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Asian Pacific Islander Spotlight: Jean-Christophe Dagohoy Dick

Name: Jean-Christophe Dick
Involvement at Flight Path: President of the Board, Airport Historian
Current Company/Title: ESA, Airport Planner Principal

What brought you to volunteer/join the Board at Flight Path Museum LAX?

A previous Flight Path President and current Board Member who I knew from work asked if I would like to give a talk on aviation photography at the Museum in 2016. Not long after she asked if I would be interested in joining the board of directors. As a big aviation aficionado, it was hard for me to say no. I joined at the beginning of 2017 and have worked on various projects at the Museum since. 

What excites you about the Aviation industry?

As a kid, I always wanted to work in aviation, my parents are from two different continents and met in a third, without aviation they would not have met. In a way I have a debt of existence to aviation. Straight out of University I got an internship at IATA (International Air Transport Association), a coordinating and trade organization for airlines based out of Montreal. The organization was a great door into the industry with friends and industry partners that form the base of my network to this day. 

Wanting to get a little closer to the action, I was recruited by an Architecture/Engineering firm as an Airport Planner working on development plans for over 40 airports worldwide. It’s a great industry with people whose common cause is to advance aviation. I’m also a certificated Private Pilot and Part 106 UAS.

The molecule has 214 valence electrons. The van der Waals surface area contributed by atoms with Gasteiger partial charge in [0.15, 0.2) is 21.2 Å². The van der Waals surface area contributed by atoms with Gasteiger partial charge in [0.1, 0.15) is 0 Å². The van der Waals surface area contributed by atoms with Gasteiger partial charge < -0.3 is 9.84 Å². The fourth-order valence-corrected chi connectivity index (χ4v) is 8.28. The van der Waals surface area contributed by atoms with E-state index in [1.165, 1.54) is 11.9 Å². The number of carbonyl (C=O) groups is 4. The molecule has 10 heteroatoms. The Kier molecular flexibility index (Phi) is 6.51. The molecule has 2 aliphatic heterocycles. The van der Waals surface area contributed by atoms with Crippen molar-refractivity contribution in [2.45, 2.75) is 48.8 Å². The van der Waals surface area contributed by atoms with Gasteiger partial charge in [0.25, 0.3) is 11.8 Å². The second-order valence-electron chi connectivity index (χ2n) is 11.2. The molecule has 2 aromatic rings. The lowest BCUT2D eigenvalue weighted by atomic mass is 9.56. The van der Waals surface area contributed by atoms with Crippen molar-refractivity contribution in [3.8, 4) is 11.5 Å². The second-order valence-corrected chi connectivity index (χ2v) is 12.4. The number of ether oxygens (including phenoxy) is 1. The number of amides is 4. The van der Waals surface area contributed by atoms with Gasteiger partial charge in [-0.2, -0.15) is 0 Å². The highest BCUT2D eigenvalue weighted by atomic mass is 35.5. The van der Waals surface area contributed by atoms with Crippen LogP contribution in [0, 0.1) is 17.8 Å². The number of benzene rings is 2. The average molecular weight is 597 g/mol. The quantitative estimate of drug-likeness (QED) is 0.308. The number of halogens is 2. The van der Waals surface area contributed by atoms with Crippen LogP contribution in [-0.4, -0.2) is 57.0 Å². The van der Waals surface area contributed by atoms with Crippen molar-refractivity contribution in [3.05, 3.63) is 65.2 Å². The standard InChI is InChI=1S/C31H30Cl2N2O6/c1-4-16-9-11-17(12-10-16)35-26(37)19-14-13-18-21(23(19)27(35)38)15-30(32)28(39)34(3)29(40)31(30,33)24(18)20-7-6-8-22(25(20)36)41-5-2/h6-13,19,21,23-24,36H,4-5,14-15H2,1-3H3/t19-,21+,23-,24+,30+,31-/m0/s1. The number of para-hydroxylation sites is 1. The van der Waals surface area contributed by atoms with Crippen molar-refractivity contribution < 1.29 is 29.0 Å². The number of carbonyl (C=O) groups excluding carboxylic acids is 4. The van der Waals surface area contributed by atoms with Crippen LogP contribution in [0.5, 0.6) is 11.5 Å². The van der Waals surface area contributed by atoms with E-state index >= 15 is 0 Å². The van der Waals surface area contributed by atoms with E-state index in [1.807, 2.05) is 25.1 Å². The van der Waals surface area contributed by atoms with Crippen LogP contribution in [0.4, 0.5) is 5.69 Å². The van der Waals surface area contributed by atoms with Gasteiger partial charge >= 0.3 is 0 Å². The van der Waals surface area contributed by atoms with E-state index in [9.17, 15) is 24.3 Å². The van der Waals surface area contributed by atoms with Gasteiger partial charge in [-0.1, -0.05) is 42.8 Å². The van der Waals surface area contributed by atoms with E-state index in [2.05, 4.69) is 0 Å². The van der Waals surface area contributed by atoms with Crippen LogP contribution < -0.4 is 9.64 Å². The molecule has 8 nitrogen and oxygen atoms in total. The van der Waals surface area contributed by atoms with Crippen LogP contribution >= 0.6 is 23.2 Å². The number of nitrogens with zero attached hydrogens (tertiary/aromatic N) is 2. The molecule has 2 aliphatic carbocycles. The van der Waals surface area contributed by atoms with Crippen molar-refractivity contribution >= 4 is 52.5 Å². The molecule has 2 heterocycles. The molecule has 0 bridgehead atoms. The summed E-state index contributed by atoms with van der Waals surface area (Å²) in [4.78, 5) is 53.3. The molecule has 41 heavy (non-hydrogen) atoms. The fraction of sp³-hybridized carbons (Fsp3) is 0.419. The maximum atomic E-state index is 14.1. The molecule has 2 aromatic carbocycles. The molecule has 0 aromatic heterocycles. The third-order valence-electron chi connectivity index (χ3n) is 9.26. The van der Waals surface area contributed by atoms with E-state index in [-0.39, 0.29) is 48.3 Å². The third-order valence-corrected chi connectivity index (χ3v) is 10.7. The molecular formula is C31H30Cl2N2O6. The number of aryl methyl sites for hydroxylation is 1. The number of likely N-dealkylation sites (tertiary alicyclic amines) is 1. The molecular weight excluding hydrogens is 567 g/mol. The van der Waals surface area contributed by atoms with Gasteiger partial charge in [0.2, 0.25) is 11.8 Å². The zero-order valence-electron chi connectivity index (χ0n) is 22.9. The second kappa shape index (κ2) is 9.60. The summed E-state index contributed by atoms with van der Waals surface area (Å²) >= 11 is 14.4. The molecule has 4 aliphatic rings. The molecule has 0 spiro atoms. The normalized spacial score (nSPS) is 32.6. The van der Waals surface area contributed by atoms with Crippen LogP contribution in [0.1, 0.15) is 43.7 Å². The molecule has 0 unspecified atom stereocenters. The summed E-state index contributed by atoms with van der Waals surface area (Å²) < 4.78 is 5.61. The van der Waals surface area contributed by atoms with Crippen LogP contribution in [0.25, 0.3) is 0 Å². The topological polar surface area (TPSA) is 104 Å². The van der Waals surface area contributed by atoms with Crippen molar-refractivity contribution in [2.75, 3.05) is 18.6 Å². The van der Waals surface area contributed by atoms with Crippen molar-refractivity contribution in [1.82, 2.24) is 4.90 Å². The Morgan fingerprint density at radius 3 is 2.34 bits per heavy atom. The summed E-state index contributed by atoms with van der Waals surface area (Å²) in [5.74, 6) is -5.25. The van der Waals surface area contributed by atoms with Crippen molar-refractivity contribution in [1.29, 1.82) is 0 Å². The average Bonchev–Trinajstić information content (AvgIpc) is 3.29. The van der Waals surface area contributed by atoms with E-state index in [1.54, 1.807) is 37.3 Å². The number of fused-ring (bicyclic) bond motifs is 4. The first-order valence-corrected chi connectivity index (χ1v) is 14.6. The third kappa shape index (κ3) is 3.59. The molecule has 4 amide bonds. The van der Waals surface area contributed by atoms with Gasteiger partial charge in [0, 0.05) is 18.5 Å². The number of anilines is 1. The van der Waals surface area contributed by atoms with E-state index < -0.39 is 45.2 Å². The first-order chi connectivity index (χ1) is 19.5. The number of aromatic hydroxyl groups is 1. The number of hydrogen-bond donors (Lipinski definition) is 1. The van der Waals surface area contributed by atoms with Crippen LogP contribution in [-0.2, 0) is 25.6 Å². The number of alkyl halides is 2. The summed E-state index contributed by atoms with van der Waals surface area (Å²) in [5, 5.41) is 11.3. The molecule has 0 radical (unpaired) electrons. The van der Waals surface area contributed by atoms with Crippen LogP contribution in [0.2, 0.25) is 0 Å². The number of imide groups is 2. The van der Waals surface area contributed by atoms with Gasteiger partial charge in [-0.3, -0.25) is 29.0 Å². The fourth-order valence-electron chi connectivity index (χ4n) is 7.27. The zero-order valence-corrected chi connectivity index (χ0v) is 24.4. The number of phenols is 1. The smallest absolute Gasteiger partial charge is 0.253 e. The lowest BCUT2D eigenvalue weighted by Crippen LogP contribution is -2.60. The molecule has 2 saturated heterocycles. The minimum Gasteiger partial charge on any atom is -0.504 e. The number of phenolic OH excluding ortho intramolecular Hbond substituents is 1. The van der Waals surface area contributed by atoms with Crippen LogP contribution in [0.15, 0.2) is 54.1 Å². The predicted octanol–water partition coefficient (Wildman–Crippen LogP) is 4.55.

As a member of the Asian American Pacific Islander (AAPI) community, what does that mean to you?

I had a little bit of a later awakening to my AAPI roots. Being biracial and growing up in New York in a highly multicultural environment, everything sort of blended together. Being in a western country, my upbringing leaned more towards US and French cultures, I would spend more time in France than the Philippines. It was growing up that I started to be more interested in my Filipino heritage and what it meant. I wanted to know more about where I came from. I would talk to my mom about family, her upbringing, growing up during occupation in World War II and so much more. Being in Southern California certainly helped in that with a large Filipino diaspora and rising cultural recognition beyond Filipinos. Growing up, it seemed like Filipino culture flew under the radar for so many years and is finally getting its due recognition.